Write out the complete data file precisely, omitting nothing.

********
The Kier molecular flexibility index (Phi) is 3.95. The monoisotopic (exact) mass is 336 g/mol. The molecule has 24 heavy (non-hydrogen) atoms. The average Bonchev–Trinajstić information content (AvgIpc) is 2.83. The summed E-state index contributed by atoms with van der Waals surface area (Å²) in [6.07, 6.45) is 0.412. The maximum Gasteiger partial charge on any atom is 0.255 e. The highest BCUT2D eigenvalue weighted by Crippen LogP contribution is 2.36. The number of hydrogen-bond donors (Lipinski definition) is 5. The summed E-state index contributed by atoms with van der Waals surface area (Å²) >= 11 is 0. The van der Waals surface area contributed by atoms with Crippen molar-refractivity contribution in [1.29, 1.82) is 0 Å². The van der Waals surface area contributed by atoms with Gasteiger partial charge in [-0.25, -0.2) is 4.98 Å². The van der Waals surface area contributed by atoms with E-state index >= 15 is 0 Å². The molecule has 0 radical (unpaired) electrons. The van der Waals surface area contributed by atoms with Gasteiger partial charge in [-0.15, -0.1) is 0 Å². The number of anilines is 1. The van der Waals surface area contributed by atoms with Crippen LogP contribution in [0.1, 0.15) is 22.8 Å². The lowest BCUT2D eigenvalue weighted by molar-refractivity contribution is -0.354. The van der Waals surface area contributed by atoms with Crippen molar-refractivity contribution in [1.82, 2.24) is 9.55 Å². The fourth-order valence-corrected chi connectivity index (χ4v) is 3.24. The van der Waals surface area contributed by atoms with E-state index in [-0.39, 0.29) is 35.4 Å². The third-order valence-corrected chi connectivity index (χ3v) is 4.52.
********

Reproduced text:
The Kier molecular flexibility index (Phi) is 3.95. The monoisotopic (exact) mass is 336 g/mol. The molecule has 24 heavy (non-hydrogen) atoms. The average Bonchev–Trinajstić information content (AvgIpc) is 2.83. The summed E-state index contributed by atoms with van der Waals surface area (Å²) in [6.07, 6.45) is 0.412. The maximum Gasteiger partial charge on any atom is 0.255 e. The highest BCUT2D eigenvalue weighted by Crippen LogP contribution is 2.36. The number of hydrogen-bond donors (Lipinski definition) is 5. The summed E-state index contributed by atoms with van der Waals surface area (Å²) >= 11 is 0. The van der Waals surface area contributed by atoms with Crippen molar-refractivity contribution in [1.29, 1.82) is 0 Å². The van der Waals surface area contributed by atoms with Gasteiger partial charge in [-0.25, -0.2) is 4.98 Å². The van der Waals surface area contributed by atoms with E-state index >= 15 is 0 Å². The molecule has 0 radical (unpaired) electrons. The van der Waals surface area contributed by atoms with Gasteiger partial charge in [-0.15, -0.1) is 0 Å². The number of anilines is 1. The van der Waals surface area contributed by atoms with Crippen LogP contribution in [0.1, 0.15) is 22.8 Å². The lowest BCUT2D eigenvalue weighted by molar-refractivity contribution is -0.354. The van der Waals surface area contributed by atoms with Crippen molar-refractivity contribution in [1.82, 2.24) is 9.55 Å². The fourth-order valence-corrected chi connectivity index (χ4v) is 3.24. The van der Waals surface area contributed by atoms with E-state index in [-0.39, 0.29) is 35.4 Å². The third-order valence-corrected chi connectivity index (χ3v) is 4.52.